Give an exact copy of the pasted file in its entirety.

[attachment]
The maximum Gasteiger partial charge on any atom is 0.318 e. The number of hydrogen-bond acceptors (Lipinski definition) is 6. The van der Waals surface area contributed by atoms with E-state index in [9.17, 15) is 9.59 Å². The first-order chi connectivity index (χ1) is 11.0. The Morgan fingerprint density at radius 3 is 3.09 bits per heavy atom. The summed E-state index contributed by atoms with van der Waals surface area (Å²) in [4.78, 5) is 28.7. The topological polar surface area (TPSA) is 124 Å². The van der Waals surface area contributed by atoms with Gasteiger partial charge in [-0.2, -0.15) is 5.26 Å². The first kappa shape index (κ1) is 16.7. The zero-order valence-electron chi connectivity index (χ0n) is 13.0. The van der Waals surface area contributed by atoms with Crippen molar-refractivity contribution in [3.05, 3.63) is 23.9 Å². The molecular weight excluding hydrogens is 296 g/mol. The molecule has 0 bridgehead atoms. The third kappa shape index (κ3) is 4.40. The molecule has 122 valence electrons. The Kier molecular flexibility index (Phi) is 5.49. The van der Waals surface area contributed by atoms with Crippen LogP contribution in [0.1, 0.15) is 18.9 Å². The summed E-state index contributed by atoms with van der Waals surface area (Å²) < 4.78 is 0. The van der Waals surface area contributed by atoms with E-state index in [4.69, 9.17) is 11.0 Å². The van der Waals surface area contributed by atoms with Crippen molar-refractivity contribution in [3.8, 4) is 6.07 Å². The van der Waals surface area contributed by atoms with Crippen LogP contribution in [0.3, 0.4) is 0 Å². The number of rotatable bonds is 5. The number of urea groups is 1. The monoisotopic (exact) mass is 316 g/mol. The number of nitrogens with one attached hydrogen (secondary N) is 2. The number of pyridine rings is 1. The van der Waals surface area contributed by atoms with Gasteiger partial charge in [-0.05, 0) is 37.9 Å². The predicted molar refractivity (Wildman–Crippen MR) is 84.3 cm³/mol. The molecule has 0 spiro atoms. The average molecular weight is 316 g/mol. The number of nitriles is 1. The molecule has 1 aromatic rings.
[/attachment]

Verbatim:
The maximum Gasteiger partial charge on any atom is 0.318 e. The number of hydrogen-bond acceptors (Lipinski definition) is 6. The van der Waals surface area contributed by atoms with E-state index in [9.17, 15) is 9.59 Å². The first-order chi connectivity index (χ1) is 11.0. The Morgan fingerprint density at radius 3 is 3.09 bits per heavy atom. The summed E-state index contributed by atoms with van der Waals surface area (Å²) in [4.78, 5) is 28.7. The topological polar surface area (TPSA) is 124 Å². The van der Waals surface area contributed by atoms with Gasteiger partial charge in [-0.2, -0.15) is 5.26 Å². The first kappa shape index (κ1) is 16.7. The zero-order valence-electron chi connectivity index (χ0n) is 13.0. The van der Waals surface area contributed by atoms with Crippen molar-refractivity contribution in [3.05, 3.63) is 23.9 Å². The molecular weight excluding hydrogens is 296 g/mol. The molecule has 0 bridgehead atoms. The third kappa shape index (κ3) is 4.40. The molecule has 122 valence electrons. The Kier molecular flexibility index (Phi) is 5.49. The van der Waals surface area contributed by atoms with Crippen LogP contribution in [0.1, 0.15) is 18.9 Å². The summed E-state index contributed by atoms with van der Waals surface area (Å²) < 4.78 is 0. The van der Waals surface area contributed by atoms with E-state index in [4.69, 9.17) is 11.0 Å². The van der Waals surface area contributed by atoms with Crippen molar-refractivity contribution in [3.8, 4) is 6.07 Å². The van der Waals surface area contributed by atoms with Crippen LogP contribution in [0.3, 0.4) is 0 Å². The number of rotatable bonds is 5. The number of urea groups is 1. The monoisotopic (exact) mass is 316 g/mol. The number of nitrogens with one attached hydrogen (secondary N) is 2. The number of pyridine rings is 1. The van der Waals surface area contributed by atoms with Gasteiger partial charge in [-0.05, 0) is 37.9 Å². The predicted molar refractivity (Wildman–Crippen MR) is 84.3 cm³/mol. The molecule has 0 spiro atoms. The average molecular weight is 316 g/mol. The number of nitriles is 1. The molecule has 1 aromatic rings.